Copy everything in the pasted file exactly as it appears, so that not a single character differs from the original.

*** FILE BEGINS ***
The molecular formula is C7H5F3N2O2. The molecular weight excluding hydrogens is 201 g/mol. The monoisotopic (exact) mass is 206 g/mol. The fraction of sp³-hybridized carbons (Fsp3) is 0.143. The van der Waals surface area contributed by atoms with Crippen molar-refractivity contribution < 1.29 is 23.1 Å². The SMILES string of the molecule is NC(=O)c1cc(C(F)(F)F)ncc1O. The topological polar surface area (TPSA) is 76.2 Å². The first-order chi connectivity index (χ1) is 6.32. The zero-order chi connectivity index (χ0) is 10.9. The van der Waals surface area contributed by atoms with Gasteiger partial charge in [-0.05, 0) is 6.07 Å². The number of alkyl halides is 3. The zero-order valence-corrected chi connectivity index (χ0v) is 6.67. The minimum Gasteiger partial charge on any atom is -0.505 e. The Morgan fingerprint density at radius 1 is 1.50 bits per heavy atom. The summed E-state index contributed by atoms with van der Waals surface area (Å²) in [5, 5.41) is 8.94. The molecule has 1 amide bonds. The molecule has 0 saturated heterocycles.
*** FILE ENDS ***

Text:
The molecular formula is C7H5F3N2O2. The molecular weight excluding hydrogens is 201 g/mol. The monoisotopic (exact) mass is 206 g/mol. The fraction of sp³-hybridized carbons (Fsp3) is 0.143. The van der Waals surface area contributed by atoms with Crippen molar-refractivity contribution < 1.29 is 23.1 Å². The SMILES string of the molecule is NC(=O)c1cc(C(F)(F)F)ncc1O. The topological polar surface area (TPSA) is 76.2 Å². The first-order chi connectivity index (χ1) is 6.32. The zero-order chi connectivity index (χ0) is 10.9. The van der Waals surface area contributed by atoms with Gasteiger partial charge in [-0.05, 0) is 6.07 Å². The number of alkyl halides is 3. The zero-order valence-corrected chi connectivity index (χ0v) is 6.67. The minimum Gasteiger partial charge on any atom is -0.505 e. The Morgan fingerprint density at radius 1 is 1.50 bits per heavy atom. The summed E-state index contributed by atoms with van der Waals surface area (Å²) in [5, 5.41) is 8.94. The molecule has 1 amide bonds. The molecule has 0 saturated heterocycles.